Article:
An Enemy of the People
Henrik Ibsen's play adapted by Rebecca Lenkiewicz; directed by Doug Hughes
Performances through November 11, 2012
Samuel Friedman Theatre, 261 West 47th Street, New York, NY
Red Dog Howls
Written by Alexander Dinelaris; directed by Ken Rus SchmollPerformances through October 14, 2012
New York Theatre Workshop, 79 East 4th Street, New York, NY
Written by Jessica Blank and Erik Jensen; directed by Bob Balaban
Performances through November 4, 2012
Culture Project, 45 Bleecker Street, New York, NY
Written by Lisa D’Amour; directed by Anne KauffmannPerformances through October 28, 2012
Playwrights Horizons, 416 West 42nd Street, New York, NY
|Gaines and Thomas in An Enemy of the People (photo: Joan Marcus)|
Written in response to the withering criticism of Ghosts, An Enemy of the People is Henrik Ibsen’s most personal work. In the wrong hands, it can seem strident, but a committed cast, director and adapter can bring out its inherent power.
Some of that is on display in the Manhattan Theatre Club’s new production, which is erratically directed by Doug Hughes and breathlessly enacted by a cast utilizing British playwright Rebecca Lenkiewicz’s crude adaptation. Still, I doubt Ibsen would be entirely displeased: after all, his story of Dr. Thomas Stockmann, vilified by the local populace—including Peter, his brother and the town’s mayor—for daring to speak out about polluted water in the spa town’s baths because the area’s very lifeblood is threatened, is one of his most polemical, as are his major points about the dangers of conformity and of the majority, and of not speaking out despite the consequences.
There’s no denying Enemy’s essential preachiness, which Hughes and Lenkiewicz rarely transcend. There are strong moments from Boyd Gaines’s fiery Thomas, who never forgoes the humor and humanity needed to make him a flawed hero: his big speech to the townsfolk (for which he’s branded “an enemy of the people” for speaking truth to power)—spoken from atop a table for maximum effect—is the play’s best scene.
Ibsen’s sardonic commentary on politicians who are bought by the rich and the many sheep dominating the citizenry undoubtedly resonates during our shrill election season. Ibsen himself survives, but in vastly reduced form.
|Chalfant in Red Dog Howls (photo: Stephanie Warren)|
That Kathleen Chalfant is magnificent in Red Dog Howls should surprise no one: she originated the role of a poetry professor dying of cancer in Margaret Edson’s Wit, one of the most emotionally draining and unforgettable pieces of acting I’ve seen in nearly three decades of New York theatergoing.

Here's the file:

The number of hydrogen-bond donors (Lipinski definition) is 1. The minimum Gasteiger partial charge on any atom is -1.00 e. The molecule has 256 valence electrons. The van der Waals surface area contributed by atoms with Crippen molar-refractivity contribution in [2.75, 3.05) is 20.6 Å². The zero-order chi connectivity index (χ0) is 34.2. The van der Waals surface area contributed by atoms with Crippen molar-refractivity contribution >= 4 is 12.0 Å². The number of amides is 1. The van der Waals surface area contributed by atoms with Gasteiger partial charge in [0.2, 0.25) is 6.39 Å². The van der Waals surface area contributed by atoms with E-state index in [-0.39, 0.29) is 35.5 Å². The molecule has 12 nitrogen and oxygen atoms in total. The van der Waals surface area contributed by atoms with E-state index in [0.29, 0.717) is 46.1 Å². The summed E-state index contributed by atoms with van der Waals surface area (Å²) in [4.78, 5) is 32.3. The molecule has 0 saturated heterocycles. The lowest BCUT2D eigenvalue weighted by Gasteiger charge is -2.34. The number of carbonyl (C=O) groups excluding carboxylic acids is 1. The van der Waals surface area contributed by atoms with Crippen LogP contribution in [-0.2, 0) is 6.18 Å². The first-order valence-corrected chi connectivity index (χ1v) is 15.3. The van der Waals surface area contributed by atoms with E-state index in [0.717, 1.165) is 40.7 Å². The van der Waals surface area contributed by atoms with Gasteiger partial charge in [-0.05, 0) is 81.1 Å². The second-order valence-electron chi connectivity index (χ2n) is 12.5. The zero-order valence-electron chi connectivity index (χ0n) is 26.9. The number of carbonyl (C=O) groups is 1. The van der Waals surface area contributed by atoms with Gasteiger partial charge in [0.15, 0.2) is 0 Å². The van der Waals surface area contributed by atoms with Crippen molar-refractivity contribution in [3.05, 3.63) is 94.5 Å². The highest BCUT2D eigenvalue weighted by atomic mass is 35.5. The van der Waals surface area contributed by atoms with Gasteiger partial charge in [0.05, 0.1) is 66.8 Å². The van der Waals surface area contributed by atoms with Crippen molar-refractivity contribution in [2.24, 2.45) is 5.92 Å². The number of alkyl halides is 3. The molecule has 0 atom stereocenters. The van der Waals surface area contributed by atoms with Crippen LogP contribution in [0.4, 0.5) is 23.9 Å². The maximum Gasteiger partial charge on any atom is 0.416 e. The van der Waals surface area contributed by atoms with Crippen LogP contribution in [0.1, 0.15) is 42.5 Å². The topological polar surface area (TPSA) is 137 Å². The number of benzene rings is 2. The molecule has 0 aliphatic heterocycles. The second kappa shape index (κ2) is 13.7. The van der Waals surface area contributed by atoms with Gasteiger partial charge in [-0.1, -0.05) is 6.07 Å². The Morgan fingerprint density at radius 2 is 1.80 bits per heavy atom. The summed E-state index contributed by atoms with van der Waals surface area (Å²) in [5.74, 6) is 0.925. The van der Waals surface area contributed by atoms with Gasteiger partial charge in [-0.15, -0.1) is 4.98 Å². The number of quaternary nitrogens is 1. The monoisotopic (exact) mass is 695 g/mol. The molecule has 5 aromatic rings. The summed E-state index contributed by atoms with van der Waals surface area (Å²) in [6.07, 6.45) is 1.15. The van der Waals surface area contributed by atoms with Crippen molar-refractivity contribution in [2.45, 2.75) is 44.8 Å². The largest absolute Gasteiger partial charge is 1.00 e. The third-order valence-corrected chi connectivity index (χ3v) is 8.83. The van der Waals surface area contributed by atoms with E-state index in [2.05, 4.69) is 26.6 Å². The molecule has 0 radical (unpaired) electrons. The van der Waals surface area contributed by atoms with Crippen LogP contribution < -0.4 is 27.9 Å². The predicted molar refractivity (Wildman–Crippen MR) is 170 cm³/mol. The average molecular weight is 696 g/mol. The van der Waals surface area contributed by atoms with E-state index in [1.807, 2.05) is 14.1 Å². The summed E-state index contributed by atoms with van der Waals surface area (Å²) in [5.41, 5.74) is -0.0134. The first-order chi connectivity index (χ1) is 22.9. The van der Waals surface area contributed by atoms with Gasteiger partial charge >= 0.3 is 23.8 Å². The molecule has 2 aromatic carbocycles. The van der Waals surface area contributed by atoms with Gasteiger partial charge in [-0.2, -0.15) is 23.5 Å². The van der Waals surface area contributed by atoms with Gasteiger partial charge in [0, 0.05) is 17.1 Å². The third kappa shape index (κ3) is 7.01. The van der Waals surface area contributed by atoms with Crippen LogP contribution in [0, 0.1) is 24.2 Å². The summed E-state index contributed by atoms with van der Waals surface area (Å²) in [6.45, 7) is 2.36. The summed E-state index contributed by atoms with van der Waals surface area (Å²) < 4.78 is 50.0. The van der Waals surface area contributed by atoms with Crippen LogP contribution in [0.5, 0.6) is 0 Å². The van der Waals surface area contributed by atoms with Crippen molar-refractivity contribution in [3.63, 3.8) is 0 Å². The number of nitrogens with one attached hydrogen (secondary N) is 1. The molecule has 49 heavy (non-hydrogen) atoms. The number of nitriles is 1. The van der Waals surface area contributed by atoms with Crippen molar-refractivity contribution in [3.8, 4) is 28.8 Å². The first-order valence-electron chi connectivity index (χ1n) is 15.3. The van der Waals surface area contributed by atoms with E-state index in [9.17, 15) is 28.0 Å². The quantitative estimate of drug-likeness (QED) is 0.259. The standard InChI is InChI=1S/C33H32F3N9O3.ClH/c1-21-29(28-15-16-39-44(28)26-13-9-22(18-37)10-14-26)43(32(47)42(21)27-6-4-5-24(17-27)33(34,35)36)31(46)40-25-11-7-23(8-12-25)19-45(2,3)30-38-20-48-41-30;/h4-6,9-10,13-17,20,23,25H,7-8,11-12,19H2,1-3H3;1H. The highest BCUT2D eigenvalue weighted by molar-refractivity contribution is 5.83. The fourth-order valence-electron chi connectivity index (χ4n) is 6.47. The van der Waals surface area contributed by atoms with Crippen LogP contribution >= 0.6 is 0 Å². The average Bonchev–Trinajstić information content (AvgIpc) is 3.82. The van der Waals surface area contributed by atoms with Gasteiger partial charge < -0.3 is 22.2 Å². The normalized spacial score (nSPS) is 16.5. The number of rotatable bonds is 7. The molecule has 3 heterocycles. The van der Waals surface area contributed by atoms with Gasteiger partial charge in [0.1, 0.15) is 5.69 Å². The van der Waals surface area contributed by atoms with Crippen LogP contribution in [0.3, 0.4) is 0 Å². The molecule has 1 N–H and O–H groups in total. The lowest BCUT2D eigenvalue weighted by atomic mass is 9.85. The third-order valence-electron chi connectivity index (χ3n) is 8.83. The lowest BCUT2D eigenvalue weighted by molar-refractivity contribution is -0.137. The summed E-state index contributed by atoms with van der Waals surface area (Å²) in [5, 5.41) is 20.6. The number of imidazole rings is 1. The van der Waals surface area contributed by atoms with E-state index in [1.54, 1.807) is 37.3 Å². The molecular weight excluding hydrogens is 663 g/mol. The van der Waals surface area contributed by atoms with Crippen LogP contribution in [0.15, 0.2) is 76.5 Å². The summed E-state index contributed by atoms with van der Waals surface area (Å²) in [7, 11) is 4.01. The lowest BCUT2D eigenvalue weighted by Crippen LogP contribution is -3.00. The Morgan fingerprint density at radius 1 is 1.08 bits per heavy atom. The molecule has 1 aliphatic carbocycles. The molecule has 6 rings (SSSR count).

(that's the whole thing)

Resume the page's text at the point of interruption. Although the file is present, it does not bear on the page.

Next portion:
But despite Chalfant’s presence, Rose—a 91-year-old Armenian who, in 1986, tells her grandson Michael (an appealing Alfredo Narciso) the horrific means by which she was able to survive the 1915 massacre of millions of her people by the Turks—is less a coherent characterization than a means to an end for playwright Alexander Dinelaris to dramatize what is, in reality, undramatizable.
By giving Rose a long monologue in which she painfully describes how she lost her husband and infant daughter but saved herself and her three-year-old son—Michael’s father—Dinelaris provides a brilliant actress with a bravura scene, and Chalfant responds with a wrenching description of inhumanity, concluding with a howl that echoes seven decades of indescribable, unbearable pain.
But otherwise, Red Dog Howls pretty pedestrian, its clunky exposition of Michael speaking directly to the audience as he discovers his family’s history while his beloved wife Gabriella (a wonderful, if wasted, Florencia Lozano) is expecting their first child highlighting its obvious blatancy.
|Dennehy, Lindo, Channing in The Exonerated (photo: Carol Rosegg)|
It’s no exaggeration to call The Exonerated an important work of theatrical propaganda, and I don’t mean that pejoratively. Jessica Blank and Erik Jensen’s play—in which the actual words of innocent people who escaped death row are given forceful life by actors sitting on stools with no scenery or costumes—is gripping in its humaneness, and happily the Culture Project brings it back after premiering its stories of heartbreak, loss and, finally, redemption a decade ago.
In Bob Balaban’s simple but effective staging, the cast of 10 sits and reads from scripts. But subject and performances are so gripping that by its end, one is drained and ready to take up the cause of justice. When I saw it, Brian Dennehy, Stockard Channing, Delroy Lindo and Chris Sarandon were excellent as innocents whose lives were taken away than given back. Cast members change weekly, but it doesn’t matter who’s onstage: just see it.
|Ryan and Schwimmer in Detroit (photo: Jeremy Daniel)|
Lisa D’Amour’s Detroit has good observational details in an increasingly absurd tale of a normal suburban couple eventually driven from their home by next-door neighbors; too bad it eventually collapses like a house of cards.
When Mary and Ben invite Sharon and Kenny to a “welcome to the neighborhood” BBQ, a relationship begins that gets increasingly stranger until ending in a literal blaze of glory. Early on, D’Amour makes casual asides about antiseptic suburbia but decides correctly that isn’t enough to sustain a full-length play. So she turns toward more bizarre territory, showing suburbia’s seamy underbelly with the same sledgehammer David Lynch used in Blue Velvet, his camera burrowing from a bucolic scene to insidious—and all-too literal—bugs scurrying underground.
By the time an outsider arrives to explain what happened, Detroit—which could be titled Cleveland or Toledo or Buffalo—has completely come off the rails, and neither smart comic acting by Amy Ryan and David Schwimmer nor Anne Kauffmann’s savvy directing can come to the rescue.